AuthorKolers, Avery Harman
AdvisorBuchanan, Allen E.
MetadataShow full item record
PublisherThe University of Arizona.
RightsCopyright © is held by the author. Digital access to this material is made possible by the University Libraries, University of Arizona. Further transmission, reproduction or presentation (such as public display or performance) of protected items is prohibited except with permission of the author.
AbstractCurrently available political theories all fail to explain the nature or justification of territorial claims. My dissertation fills these gaps. In chapter one I distinguish between property and territory, explaining the inapplicability of property theories to territorial claims. Chapter two raises a challenge to egalitarian and cosmopolitan theories of global justice. The central claim of the chapter is that local democracy is an essential part of global justice, but that cosmopolitan theories cannot give due weight to local democracy. In addition, cosmopolitan theories are not entitled to the conception of equality or distributive justice to which they appeal; their failure in this respect is due to their failure to consider the distribution of land, which scuttles comparability and, with it cosmopolitan distribution principles. In contrast, there is good reason to think that a turn toward effective localized governance would promote democracy and the quality of life of all people. Chapters three, four, and five constitute the core of the dissertation. Chapter three isolates the particular sort of claim I hope to elucidate: prima facie primary rights to territory. Chapter three also defines what I call the "problem of relevance": the problem of finding political principles that could even speak to the issue of connecting peoples to places. Such principles are not forthcoming from mainstream political philosophy. Chapter four solves this problem with a geographically influenced conception of cultures. Chapter five defends the value of cultures so conceived, by arguing that stable cultural membership is an important component of individual freedom, and so merits protection and promotion through political and economic institutions. Finally, chapter six aims to situate the theory of prima facie primary rights to territory within the context of an "internationalist" theory of global justice. Such a theory takes from cosmopolitan theories a sophistication about global institutions and their effects on distributive schemes and power relations. But the theory also takes from culture-based theories an appreciation for the value of communal life and local, grassroots control of the institutions under which we live.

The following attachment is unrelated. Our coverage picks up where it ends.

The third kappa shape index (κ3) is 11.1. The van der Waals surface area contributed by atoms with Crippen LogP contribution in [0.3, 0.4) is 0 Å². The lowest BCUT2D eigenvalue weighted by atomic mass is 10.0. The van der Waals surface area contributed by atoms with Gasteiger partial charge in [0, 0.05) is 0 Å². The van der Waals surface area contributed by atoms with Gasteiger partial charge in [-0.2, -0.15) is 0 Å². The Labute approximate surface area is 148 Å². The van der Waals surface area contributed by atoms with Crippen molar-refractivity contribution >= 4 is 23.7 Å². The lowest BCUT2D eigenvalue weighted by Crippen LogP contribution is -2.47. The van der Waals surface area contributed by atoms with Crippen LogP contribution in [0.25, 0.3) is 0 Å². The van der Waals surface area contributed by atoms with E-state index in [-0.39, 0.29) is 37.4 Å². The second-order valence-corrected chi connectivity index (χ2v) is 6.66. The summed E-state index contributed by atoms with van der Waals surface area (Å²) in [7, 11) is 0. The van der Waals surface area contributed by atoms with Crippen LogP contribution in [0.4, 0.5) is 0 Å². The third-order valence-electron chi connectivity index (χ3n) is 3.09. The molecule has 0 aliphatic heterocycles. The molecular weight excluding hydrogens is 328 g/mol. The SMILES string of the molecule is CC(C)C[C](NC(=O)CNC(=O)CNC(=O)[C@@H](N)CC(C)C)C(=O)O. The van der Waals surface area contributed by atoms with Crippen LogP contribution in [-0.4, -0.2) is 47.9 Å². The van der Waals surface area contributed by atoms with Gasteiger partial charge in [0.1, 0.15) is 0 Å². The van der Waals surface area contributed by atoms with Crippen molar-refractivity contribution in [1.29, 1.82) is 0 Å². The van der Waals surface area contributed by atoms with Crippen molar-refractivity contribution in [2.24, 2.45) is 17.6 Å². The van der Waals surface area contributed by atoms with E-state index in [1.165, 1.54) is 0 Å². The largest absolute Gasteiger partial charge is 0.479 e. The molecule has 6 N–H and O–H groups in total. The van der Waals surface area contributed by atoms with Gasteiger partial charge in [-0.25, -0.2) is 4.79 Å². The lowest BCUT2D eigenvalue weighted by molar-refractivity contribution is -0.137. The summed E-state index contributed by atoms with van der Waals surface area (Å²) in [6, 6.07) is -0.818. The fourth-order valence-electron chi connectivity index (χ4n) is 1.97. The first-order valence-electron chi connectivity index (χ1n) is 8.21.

Degree ProgramGraduate College